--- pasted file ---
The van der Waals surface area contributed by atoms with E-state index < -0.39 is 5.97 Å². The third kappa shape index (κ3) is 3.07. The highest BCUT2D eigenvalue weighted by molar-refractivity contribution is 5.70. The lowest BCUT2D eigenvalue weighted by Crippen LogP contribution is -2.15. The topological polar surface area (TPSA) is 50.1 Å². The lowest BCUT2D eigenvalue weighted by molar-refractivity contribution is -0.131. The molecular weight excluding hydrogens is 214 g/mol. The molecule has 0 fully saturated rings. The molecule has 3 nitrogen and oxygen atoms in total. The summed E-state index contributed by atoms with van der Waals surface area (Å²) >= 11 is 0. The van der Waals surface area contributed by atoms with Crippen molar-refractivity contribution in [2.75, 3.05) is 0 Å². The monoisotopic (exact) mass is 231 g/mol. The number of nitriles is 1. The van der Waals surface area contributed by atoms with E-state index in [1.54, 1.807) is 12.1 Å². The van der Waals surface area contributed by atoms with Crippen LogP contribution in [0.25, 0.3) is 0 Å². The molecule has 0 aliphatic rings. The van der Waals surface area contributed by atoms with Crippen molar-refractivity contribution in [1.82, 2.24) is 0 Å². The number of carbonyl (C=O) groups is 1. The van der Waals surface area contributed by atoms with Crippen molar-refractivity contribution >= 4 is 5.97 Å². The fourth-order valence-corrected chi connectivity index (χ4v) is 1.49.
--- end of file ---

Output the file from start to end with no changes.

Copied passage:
The van der Waals surface area contributed by atoms with E-state index < -0.39 is 5.97 Å². The third kappa shape index (κ3) is 3.07. The highest BCUT2D eigenvalue weighted by molar-refractivity contribution is 5.70. The lowest BCUT2D eigenvalue weighted by Crippen LogP contribution is -2.15. The topological polar surface area (TPSA) is 50.1 Å². The lowest BCUT2D eigenvalue weighted by molar-refractivity contribution is -0.131. The molecular weight excluding hydrogens is 214 g/mol. The molecule has 0 fully saturated rings. The molecule has 3 nitrogen and oxygen atoms in total. The summed E-state index contributed by atoms with van der Waals surface area (Å²) >= 11 is 0. The van der Waals surface area contributed by atoms with Crippen molar-refractivity contribution in [2.75, 3.05) is 0 Å². The monoisotopic (exact) mass is 231 g/mol. The number of nitriles is 1. The van der Waals surface area contributed by atoms with E-state index in [1.54, 1.807) is 12.1 Å². The van der Waals surface area contributed by atoms with Crippen LogP contribution in [0.25, 0.3) is 0 Å². The molecule has 0 aliphatic rings. The van der Waals surface area contributed by atoms with Crippen molar-refractivity contribution in [1.82, 2.24) is 0 Å². The number of carbonyl (C=O) groups is 1. The van der Waals surface area contributed by atoms with Crippen molar-refractivity contribution >= 4 is 5.97 Å². The fourth-order valence-corrected chi connectivity index (χ4v) is 1.49.